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Crunch time for the Maori Party

NZ NewswireNZ Newswire 15/09/2016 Peter Wilson, Political Writer

The Maori Party is between a rock and a hard place over the Kermadec Ocean Sanctuary, and it's not alone, says NZ Newswire political writer Peter Wilson.

The government is being blamed for failing to consult Maori before Prime Minister John Key announced the sanctuary at the United Nations a year ago.

The Greens are desperately trying to reconcile their support for the legislation that creates it without upsetting Maori.

Labour is trying to stay cool and avoid getting tangled up in the problems around something it campaigned on in the last election.

Key didn't expect any of this would happen.

"I thought it would be pretty much universally supported by everyone," he said on Thursday.

Now he's facing criticism for being naive and failing to perceive the inherent danger in doing anything that can transgress Maori rights.

But to be fair, he was announcing a great concept and it did receive widespread support at the time.

So the government went ahead and drafted legislation to set up one of the biggest ocean sanctuaries in the world - 620,000 square kilometres 1000km north-east of New Zealand which is home to numerous endangered species.

In March, the bill passed its first reading unanimously.

Now voices are raised in strident protest because no one will be allowed to fish in the sanctuary and Maori say that cuts across the 1992 fisheries settlement.

The settlement transferred 10 per cent of the New Zealand fishing quota to Maori, shareholdings in fishing companies and $50 million cash.

Maori have never fished in the sanctuary area and say they don't particularly want to in future.

What they want is to continue to hold the right to fish there.

Environment Minister Nick Smith says that's not on.

He's been in the hot seat negotiating with Te Ohu Kaimoana, the Maori Fisheries Trust, which represents iwi interests.

"In my discussions with Te Ohu Kaimoana, the only Kermadec Ocean Sanctuary legislation they were prepared to accept was one that the fishing ban specifically exempted them and enabled them, at their choice, to fish at any time in the future," Smith told parliament.

"In my view that would not be a Kermadec Ocean Sanctuary that had integrity, and that is why we were not able to reach agreement."

The trust is taking a hard line on this. It's going to court, it's going to lodge a complaint with the Waitangi Tribunal, and it's calling on the Maori Party to withdraw from its support agreement with the government.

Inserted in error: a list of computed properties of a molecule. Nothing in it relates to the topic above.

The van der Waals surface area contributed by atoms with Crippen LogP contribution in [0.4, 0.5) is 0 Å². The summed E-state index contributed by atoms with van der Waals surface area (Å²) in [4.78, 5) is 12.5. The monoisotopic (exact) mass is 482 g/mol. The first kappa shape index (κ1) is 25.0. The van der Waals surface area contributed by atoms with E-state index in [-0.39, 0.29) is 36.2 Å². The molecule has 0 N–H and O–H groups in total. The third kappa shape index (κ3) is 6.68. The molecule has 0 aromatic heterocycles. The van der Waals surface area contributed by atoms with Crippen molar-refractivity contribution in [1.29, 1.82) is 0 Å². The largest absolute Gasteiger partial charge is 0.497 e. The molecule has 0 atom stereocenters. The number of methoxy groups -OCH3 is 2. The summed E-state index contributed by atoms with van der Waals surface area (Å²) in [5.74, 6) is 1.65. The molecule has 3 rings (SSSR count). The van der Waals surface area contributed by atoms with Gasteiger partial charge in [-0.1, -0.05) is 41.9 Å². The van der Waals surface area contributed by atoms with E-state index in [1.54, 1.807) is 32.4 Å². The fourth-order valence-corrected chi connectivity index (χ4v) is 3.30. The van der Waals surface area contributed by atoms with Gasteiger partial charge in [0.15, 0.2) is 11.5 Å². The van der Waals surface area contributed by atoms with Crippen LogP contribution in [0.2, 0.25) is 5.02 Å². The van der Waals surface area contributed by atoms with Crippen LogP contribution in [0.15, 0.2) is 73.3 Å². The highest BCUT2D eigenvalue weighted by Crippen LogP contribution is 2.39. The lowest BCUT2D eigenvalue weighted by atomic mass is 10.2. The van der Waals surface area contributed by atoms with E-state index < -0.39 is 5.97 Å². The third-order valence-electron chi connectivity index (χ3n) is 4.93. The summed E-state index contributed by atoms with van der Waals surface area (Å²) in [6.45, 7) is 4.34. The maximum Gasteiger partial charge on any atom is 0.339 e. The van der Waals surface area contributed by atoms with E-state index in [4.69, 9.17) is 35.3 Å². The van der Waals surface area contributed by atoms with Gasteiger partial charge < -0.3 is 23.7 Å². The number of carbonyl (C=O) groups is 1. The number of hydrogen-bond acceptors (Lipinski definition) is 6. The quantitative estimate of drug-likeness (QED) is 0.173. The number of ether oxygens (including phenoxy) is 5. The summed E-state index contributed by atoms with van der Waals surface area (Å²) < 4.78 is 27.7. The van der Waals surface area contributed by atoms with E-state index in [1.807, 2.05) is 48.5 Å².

It claims widespread support among iwi, and it has put the Maori Party in a very difficult position.

Te Ururoa Flavell and Marama Fox, its co-leaders and its two MPs, have to be staunch in their defence of Maori rights.

At the same time, the last thing they want is to walk away from the support agreement.

Doing so would render them powerless and, after a brief media frenzy, invisible.

Remember Hone Harawira and his Mana Movement

Key, who understands the Maori Party's predicament, offered it the chance to begin fresh negotiations with the government.

Flavell and Fox have accepted and their plight has been eased - for a while.

The government and the Maori Party will seek a compromise.

It's being suggested the right to fish could be maintained, linked to an undertaking set in law that no fishing will take place.

That might seem to make a nonsense of the situation, but could satisfy Maori sensitivities about treaty settlement breaches.

Contrary to what the trust says, this isn't anywhere near as volatile as the foreshore and seabed dispute.

Key wants cool heads to prevail and if they do - which is by no means certain - a solution will be found.

The Greens have a particular problem because they must, by their very nature, support the creation of the sanctuary.

They can't pull their votes on the legislation, and those votes give the government a solid majority for the bill regardless of what any other party does.

All they can do is continue to assert their support for the sanctuary while accusing the government of "stuffing it up" with Maori and demanding that the problem be fixed.

Labour isn't saying much.

Rino Tirikatene had a go at attacking Smith in parliament on Thursday and had Labour's 2014 manifesto thrown in his face.

Smith made sure the press gallery knew what was in it:

"Labour will: Create a world sanctuary area in the EEZ around the Kermadec Islands by way of giving this area marine reserve status."

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